The scope of family medicine research Family medicine (FM) is the most explicitly generalist speciality in medical practice—defining itself by its utilization of interpersonal dynamics and the patient’s perspective. Its clinical scope extends across the lifecycle, from self-empowerment to end of life care; family doctors are trained to engage with population needs as well as active demand (1). Little wonder then that the scope of FM research is equally broad and often informed by disciplines from the social as well as the epidemiological and biological sciences. From dancing for dementia to the gut microbiome, FM academics can justify engagement in any aspect that may affect the health of their individual patients or the communities they serve. In some countries, as much as 90% of care in a health system is led by GPs/family doctors and their teams—but the proportion of medical research coming from primary care is much less. This article reviews some of the key challenges and opportunities from a global perspective. Challenge 1: establishing a new speciality In many countries, doctors working in primary care settings have had no postgraduate training, and the speciality of FM is relatively new. Creating a new speciality needs an academic presence in universities, to give clinical, educational and research leadership, which in the UK took more than 25 years (2,3). The profile of the early researchers in FM was crucial to attaining respect from other specialities and to the improvement in the overall status and quality of practice (4). In recent years, there are several examples (e.g. Palestine, Ethiopia) where the first step towards establishing the discipline of FM has been in academic settings, and where our young discipline is still challenged by the need to develop capacity to enable high-impact research. This then raises the question of what such units need in terms of goals—and support. Challenge 2: building the research infrastructure While many health care systems worldwide are still early in the development of research units with family doctor academics and primary care-specific research programmes, many also lack the infrastructure to do research in primary care settings—partly because this sector remains underdeveloped compared with specialties based in the hospital sector. Particularly in lower income countries, there is a version of the ‘inverse care law’ (5), where the most needy in the population get the least good care at far too late a stage, and research and evaluation capacity is so weak that this gap often remains invisible (6). This is partly because it is common for national funders of research to work with universities, clinical units, commercial providers and charities. Such partnerships can fund research structures (networks or institutes), support academic posts and career opportunities, and undertake specific programmes of work that reflect population health needs. Primary health care (PHC), with its dispersed geographical spread and often a multitude of employers and funders, needs similar investment—but may need a more ‘networked’ model to receive and sustain academic funding and activities. Examples of countries making such investment successfully include the UK National Institute of Health Research School for Primary Care Research and Netherlands Institute for Health Services Research. Notably, the US National Institutes of Health lacks an equivalent structure. Challenge 3: equitable resources The current situation reported by high-income countries shows some bias in research funding towards bioscience, rather than research that is oriented to clinical practice and human behaviours. The emphasis of funders, including the commercial sector, plays a crucial part in directing what research gets done. Translational research—defined as ‘the principle of turning fundamental discoveries into improvements in human health and economic benefit’ (7)—tends to be biased towards ‘laboratory to bedside’ funding and process; but translating findings into primary, community and societal settings may be equally challenging and important (8). Figures from reports from the UK’s Clinical Research Collaboration report in 2015 showed a shift over a 5-year period towards applied research and away from pharmaceutically driven programmes; but applied research funding remained at a mere 6% (9), with the primary care component of that work not specified. Even when research occurs in primary care, it may be oriented more towards acute care interventions than to disease prevention, chronic disease management and population health. Challenge 4: getting the message across To persuade others to rebalance investment towards primary care and FM research, there are three key arguments: relevance, ecological validity and public accountability (10). To decide how to spend research funding, countries frequently undertake a process of priority setting (11), so that the funding will deliver to national needs with maximum value. One example of poor investment is doing the right research in the wrong place—making recommendations for clinical care based predominantly on hospital patients will overmedicalize (12) care and can waste money as well as wisdom (13). Data from populations and communities are the only way to understand the full picture of a country’s health: this is the rationale for building primary care-based research networks. In the USA, the Patient-Centered Outcomes Research Institute has invested tens of millions of dollars to build clinical data research networks with a national distribution. Such resources should facilitate research in the ‘real world’ environment, that is the primary care practice. The need for more person- and community-oriented research is also made by civil society, as we become more aware of the need to emphasize ‘integrated person-centred health services’ (14)—to learn how best to give a voice for all citizens, achieve equitable and effective health care, address the ageing demographic and minimize the costs and clinical impacts of noncommunicable diseases and mental health disorders. Applied research includes health system research and the need to establish effective models of health care. While there are different pathways to creating a modern health care system that achieves effective universal health coverage through strengthening PHC (15), much of the evidence and leadership for such initiatives will come through research findings and their application to policy and practice. Another lens is global health, where an emphasis on the ‘needs of the most needy’ (5) and a drive for both clinical and intellectual equity has been championed (16). FM researchers, based on these common issues and the need for equitable opportunity, have therefore argued in recent years for (i) much more research to be done in primary care settings, (ii) building of academic capacity that informs and engages staff and patients in the PHC sector, (iii) a focus on applied research for practice transformation—what is needed and what works for improvement of services, (iv) prioritizing multimorbidity and a patient-level perspective on needs and (v) integrated approaches to mental health and behavioural interventions (17). Challenge 5: growing academic capacity We have advocated for enhancing academic capabilities of the family doctor, so that everyone can understand the value of hosting or leading research, apply evidence to practice, undertake evaluative projects and assist in original research. Many countries now offer a master’s-level qualification as part of the FM postgraduate training and also give access to such trainings in continuing professional development programmes. This contributes also to the competencies for team leadership and service development, as people with well-trained minds and ability to conduct critical analysis can take forward improvements in practice and implement new approaches to care. However, many countries give family doctors fewer opportunities to develop their academic competencies than other specialists. Even with a 3- or 4-year postgraduate training, the funding for further doctoral training and supervised placement in academic departments is disproportionately low. Fifty per cent of the medical workforce may be family doctors, but even in a ‘mature’ system like the UK only 6% of academic posts are held by GPs (18): similar figures were very difficult to find for low- and middle-income countries. The barriers to achieving an academic component to one’s career may also relate to the diverse employment models for family doctors, where time out of the practice may be a direct personal cost rather than being part of a salaried contract. Many medical students and postgraduates also do not get the opportunity to undertake teaching and research opportunities in primary care and may not meet family doctors as tutors—so the idea of an academic career and professional leadership in FM may remain invisible. A programme for action The World Organization of Family Doctors provides a global professional network for GPs and family doctors worldwide. This group, which has existed since 1972, includes in its mission statement the need to ‘encourage and support the development of academic organizations of general practitioners/family physicians’ and hosts Research and Education Working Parties that champion the need to combine clinical practice with a learning and scholarly environment. At both national and international levels, WONCA (19) and its member organizations—which include academic units—have developed guidance for those who wish to improve the outputs of research that addresses both population health needs and human factors. For more than a decade, the WONCA network has stated its concern about the importance of research in FM and used consensus statements (20) (see Table 1) as the basis for advocacy. Building on this, we suggest the following. Table 1. Recommendations from the 2003 Kingston Conference on ‘Improving Health Globally: The Necessity of Family Medicine Research’ (20) ► Systematic use of research achievements in family medicine to impact on policy, health system managers and academic leaders ► Importance of data from PHC for reporting data on patterns of population health ► Need to provide a central repository of knowledge about family medicine research expertise, training and mentoring ► National research institutes and university departments of family medicine with a research mission should be developed. ► Develop practice-based research networks ► Strengthen ‘usual’ routes research journals, conferences, representation of family medicine research journals in databases ► Increased funding of international collaborative research in family medicine ► International ethical guidelines, with an international ethical review process When implementing these recommendations, the specific needs and implications for developing countries should be addressed. ► Systematic use of research achievements in family medicine to impact on policy, health system managers and academic leaders ► Importance of data from PHC for reporting data on patterns of population health ► Need to provide a central repository of knowledge about family medicine research expertise, training and mentoring ► National research institutes and university departments of family medicine with a research mission should be developed. ► Develop practice-based research networks ► Strengthen ‘usual’ routes research journals, conferences, representation of family medicine research journals in databases ► Increased funding of international collaborative research in family medicine ► International ethical guidelines, with an international ethical review process When implementing these recommendations, the specific needs and implications for developing countries should be addressed. PHC, primary health care. View Large Table 1. Recommendations from the 2003 Kingston Conference on ‘Improving Health Globally: The Necessity of Family Medicine Research’ (20) ► Systematic use of research achievements in family medicine to impact on policy, health system managers and academic leaders ► Importance of data from PHC for reporting data on patterns of population health ► Need to provide a central repository of knowledge about family medicine research expertise, training and mentoring ► National research institutes and university departments of family medicine with a research mission should be developed. ► Develop practice-based research networks ► Strengthen ‘usual’ routes research journals, conferences, representation of family medicine research journals in databases ► Increased funding of international collaborative research in family medicine ► International ethical guidelines, with an international ethical review process When implementing these recommendations, the specific needs and implications for developing countries should be addressed. ► Systematic use of research achievements in family medicine to impact on policy, health system managers and academic leaders ► Importance of data from PHC for reporting data on patterns of population health ► Need to provide a central repository of knowledge about family medicine research expertise, training and mentoring ► National research institutes and university departments of family medicine with a research mission should be developed. ► Develop practice-based research networks ► Strengthen ‘usual’ routes research journals, conferences, representation of family medicine research journals in databases ► Increased funding of international collaborative research in family medicine ► International ethical guidelines, with an international ethical review process When implementing these recommendations, the specific needs and implications for developing countries should be addressed. PHC, primary health care. View Large Funders, whether governmental, charitable or commercial, should (i) reference their funding explicitly to include studies set in primary care settings that are of significant importance to the population and/or community, (ii) allocate a specified budget to projects within health services and service delivery, including implementation research, (iii) ensure that their overall programme also engages with PHC settings to test findings for their applicability and validation in non-hospital settings and (iv) prioritize global health priorities and include international partnerships and academic capacity building—for example, each grant awarded should include funding for a PhD student from a lower income country where academic capacity building is needed. In parallel, academics (especially those working in FM and PHC units) should champion issues of primary importance to PHC and be more aware of the need for a global dimension on priorities and capacity building in their research. This is a ‘win win’ in research terms, as most institutions and funders regard international impact of research and international postgraduate recruitment as a sign of thriving academic success. But it also addresses the social accountability agenda (21). Professional leaders can work to change the paradigm, for example by challenging funding priorities, supporting initiatives where governments align aid budgets with research (22) and ensure that national and international policy is developed on these issues. We also need to ensure that we utilize the findings of our research to advocate for the importance of FM and primary care research. While FM researchers may appreciate that family practice systems are a natural place of health and medical research and exploration, we need to let the rest of the world know that too. We urge all readers to continue to champion the academic development of FM, by setting expectations and fighting for equitable resources. Declaration Conflict of interest: Both authors are academic family doctors, and both are or have been officeholders in the World Organization of Family Doctors (WONCA, www.globalfamilydoctor.com), whose mission is to improve people’s health through developing family medicine. We therefore have a declaration of interest in ensuring research in primary care is strengthened. References 1. European Definition of General Practice, European Academy of Clinical Teachers , 2005 . http://www.woncaeurope.org/sites/default/files/documents/Definition%20EURACTshort%20version.pdf (accessed on 13 May 2018). 2. The History of the Royal College of General Practitioners . http://www.rcgp.org.uk/history ( accessed on 13 May 2018) . 3. Hutt P . General practice in the United Kingdom—a training evolution . Rev Bras Med Fam Comunidade 2014 ; 9 : 77 – 82 . Google Scholar CrossRef Search ADS 4. Howie J , Whitfield M. A Short History of Academic General Practice in UK Medical Schools . Edinburgh, UK : Edinburgh University Press , 2013 . 5. TudorHart J . The inverse care law . Lancet 1971 ; 297 : 405 – 412 . Google Scholar CrossRef Search ADS 6. Xu X , Mishra GD , Jones M . Mapping the global research landscape and knowledge gaps on multimorbidity: a bibliometric study . J Glob Health 2017 ; 7 : 010414 . Google Scholar CrossRef Search ADS PubMed 7. The U.K. Medical Research Council definition and programme of work . https://www.mrc.ac.uk/funding/science-areas/translation/ (accessed on 13 May 2018) . 8. Dye C , Boerma T , Evans D et al. On Behalf of the World Health Organization. The World Health Report 2013; Research for Universal Health Coverage . Geneva, Switzerland : WHO , 2013 . 9. UK Clinical Research Collaboration . UK Health Research Analysis 2014 . London, UK : UKCRC , 2015 . 10. De Maeseneer JM , De Sutter A . Why research in family medicine? A superfluous question . Ann Fam Med 2004 ; 2 ( suppl 2 ): S17 – 22 . Google Scholar CrossRef Search ADS PubMed 11. Yoshida S . Approaches, tools and methods used for setting priorities in health research in the 21(st) century . J Glob Health 2016 ; 6 : 010507 . Google Scholar PubMed 12. Steel N , Abdelhamid A , Stokes T et al. A review of clinical practice guidelines found that they were often based on evidence of uncertain relevance to primary care patients . J Clin Epidemiol 2014 ; 67 : 1251 – 7 . Google Scholar CrossRef Search ADS PubMed 13. Chalmers I , Bracken M , Djulbegovic B et al. How to increase value and reduce waste when research priorities are set . Lancet 2014 ; 383 : 156 – 65 . Google Scholar CrossRef Search ADS PubMed 14. World Health Organization Framework on Integrated People Centred Health Services . http://www.who.int/servicedeliverysafety/areas/people-centred-care/en/ (accessed on 13 May 2018) . 15. Stigler FL , Macinko J , Pettigrew LM , Kumar R , van Weel C . No universal health coverage without primary health care . Lancet 2016 ; 387 : 1811 . Google Scholar CrossRef Search ADS PubMed 16. Labonte R , Spiegel J . Setting global health research priorities . BMJ 2003 ; 326 : 722 – 3 . Google Scholar CrossRef Search ADS PubMed 17. AAFP Working Group on Integrated Behavioural Healthcare . Development of joint principles: integrating behavioural health care into the patient—centred medical home . Ann Fam Med 2014 ; 12 : 183 . 18. Medical Schools Council . Survey of Medical Clinical Academic Staffing Levels 2017 . London, UK : MSC , 2017 . https://www.medschools.ac.uk/media/2026/medical-clinical-academic-staffing-levels-2017.pdf (accessed on 13 May 2018) . 19. WONCA . www.globalfamilydoctor.com (accessed on 13 May 2018). 20. van Weel C , Rosser WW . Improving health care globally: a critical review of the necessity of family medicine research and recommendations to build research capacity . Ann Fam Med 2004 ; 2 ( suppl 2 ): S5 – 16 . Google Scholar CrossRef Search ADS PubMed 21. Rourke J . Social accountability in theory and practice . Ann Fam Med 2006 ; 4 ( suppl 1 ): S45 – 48 . Google Scholar CrossRef Search ADS PubMed 22. The U.K. Newton Fund . https://www.britishcouncil.org/education/science/newton (accessed on 13 May 2018). © The Author(s) 2018. Published by Oxford University Press. All rights reserved. For permissions, please e-mail: journals.permissions@oup.com. This article is published and distributed under the terms of the Oxford University Press, Standard Journals Publication Model (https://academic.oup.com/journals/pages/about_us/legal/notices)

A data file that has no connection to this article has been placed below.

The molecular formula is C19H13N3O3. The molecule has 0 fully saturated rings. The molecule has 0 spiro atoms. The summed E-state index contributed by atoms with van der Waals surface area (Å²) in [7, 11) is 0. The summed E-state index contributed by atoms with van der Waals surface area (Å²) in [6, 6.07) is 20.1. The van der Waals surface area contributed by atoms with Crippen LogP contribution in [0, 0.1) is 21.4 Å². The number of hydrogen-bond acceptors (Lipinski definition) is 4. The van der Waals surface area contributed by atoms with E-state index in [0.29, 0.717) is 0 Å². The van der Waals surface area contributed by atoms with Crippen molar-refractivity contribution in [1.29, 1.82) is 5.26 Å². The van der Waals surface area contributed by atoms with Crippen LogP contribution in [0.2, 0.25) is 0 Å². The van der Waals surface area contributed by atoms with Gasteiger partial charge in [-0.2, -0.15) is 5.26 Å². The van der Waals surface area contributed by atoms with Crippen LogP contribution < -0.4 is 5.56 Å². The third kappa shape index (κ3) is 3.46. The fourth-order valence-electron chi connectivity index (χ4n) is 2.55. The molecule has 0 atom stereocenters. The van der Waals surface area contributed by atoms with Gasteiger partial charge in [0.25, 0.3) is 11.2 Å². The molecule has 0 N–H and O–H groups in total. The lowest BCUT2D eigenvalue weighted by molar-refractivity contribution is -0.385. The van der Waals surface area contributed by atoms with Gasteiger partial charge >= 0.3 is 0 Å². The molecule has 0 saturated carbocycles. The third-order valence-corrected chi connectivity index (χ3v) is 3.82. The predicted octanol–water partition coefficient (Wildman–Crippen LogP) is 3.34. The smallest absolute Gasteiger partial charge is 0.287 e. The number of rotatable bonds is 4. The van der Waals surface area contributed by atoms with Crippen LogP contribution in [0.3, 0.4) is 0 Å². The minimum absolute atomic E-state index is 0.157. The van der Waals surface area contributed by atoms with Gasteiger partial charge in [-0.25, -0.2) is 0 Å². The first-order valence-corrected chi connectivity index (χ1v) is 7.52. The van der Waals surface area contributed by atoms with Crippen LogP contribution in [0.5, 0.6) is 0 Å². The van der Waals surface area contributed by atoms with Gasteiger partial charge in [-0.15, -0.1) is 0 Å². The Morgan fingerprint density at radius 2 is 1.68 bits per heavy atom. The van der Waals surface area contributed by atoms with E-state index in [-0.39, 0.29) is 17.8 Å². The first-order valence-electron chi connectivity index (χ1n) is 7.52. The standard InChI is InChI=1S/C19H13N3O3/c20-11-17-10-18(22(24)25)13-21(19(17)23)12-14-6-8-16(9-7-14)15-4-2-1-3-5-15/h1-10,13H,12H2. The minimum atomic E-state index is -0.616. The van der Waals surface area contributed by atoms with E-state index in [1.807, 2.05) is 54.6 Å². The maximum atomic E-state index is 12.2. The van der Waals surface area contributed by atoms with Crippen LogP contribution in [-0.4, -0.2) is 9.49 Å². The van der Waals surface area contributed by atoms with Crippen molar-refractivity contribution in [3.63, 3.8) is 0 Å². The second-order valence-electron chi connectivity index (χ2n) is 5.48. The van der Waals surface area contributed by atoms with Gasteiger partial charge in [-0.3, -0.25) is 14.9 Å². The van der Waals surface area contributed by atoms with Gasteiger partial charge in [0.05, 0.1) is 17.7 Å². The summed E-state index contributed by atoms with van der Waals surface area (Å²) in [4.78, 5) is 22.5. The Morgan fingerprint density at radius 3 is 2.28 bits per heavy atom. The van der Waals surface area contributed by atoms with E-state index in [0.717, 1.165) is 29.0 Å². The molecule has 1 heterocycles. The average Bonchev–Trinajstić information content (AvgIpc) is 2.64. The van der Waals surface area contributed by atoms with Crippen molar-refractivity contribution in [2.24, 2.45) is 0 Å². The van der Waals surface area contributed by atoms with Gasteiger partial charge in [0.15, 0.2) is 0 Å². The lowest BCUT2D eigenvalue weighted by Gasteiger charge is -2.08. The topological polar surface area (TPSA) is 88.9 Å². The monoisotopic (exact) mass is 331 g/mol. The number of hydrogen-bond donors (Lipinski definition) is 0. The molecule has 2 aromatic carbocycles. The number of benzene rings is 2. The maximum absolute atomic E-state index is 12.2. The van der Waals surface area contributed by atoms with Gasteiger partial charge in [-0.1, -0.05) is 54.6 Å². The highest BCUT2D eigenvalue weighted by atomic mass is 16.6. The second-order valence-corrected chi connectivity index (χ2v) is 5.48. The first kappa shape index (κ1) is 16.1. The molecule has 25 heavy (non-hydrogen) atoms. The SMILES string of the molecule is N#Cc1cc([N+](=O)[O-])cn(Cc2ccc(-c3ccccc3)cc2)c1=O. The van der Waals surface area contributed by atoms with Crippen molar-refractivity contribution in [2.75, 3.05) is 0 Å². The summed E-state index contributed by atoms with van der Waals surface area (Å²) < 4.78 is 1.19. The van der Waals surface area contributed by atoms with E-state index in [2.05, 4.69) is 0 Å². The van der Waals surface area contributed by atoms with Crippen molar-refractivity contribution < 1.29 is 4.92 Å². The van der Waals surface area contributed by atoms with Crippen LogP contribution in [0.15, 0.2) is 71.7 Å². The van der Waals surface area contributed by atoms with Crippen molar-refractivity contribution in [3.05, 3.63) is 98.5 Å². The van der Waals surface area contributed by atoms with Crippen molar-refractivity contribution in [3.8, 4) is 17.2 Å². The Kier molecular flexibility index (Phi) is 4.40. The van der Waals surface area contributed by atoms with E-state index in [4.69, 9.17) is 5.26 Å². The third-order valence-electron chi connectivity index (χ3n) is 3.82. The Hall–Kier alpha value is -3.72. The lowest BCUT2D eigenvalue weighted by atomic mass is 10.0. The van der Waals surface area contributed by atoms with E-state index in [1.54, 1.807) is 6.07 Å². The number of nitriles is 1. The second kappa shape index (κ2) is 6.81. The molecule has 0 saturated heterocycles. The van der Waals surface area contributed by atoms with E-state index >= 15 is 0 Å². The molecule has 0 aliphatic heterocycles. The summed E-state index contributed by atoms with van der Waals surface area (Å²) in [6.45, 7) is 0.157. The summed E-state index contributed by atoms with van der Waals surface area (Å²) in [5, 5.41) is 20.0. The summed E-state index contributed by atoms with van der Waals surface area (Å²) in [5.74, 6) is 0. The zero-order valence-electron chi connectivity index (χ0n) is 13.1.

Journal

Family PracticeOxford University Press

Published: May 19, 2018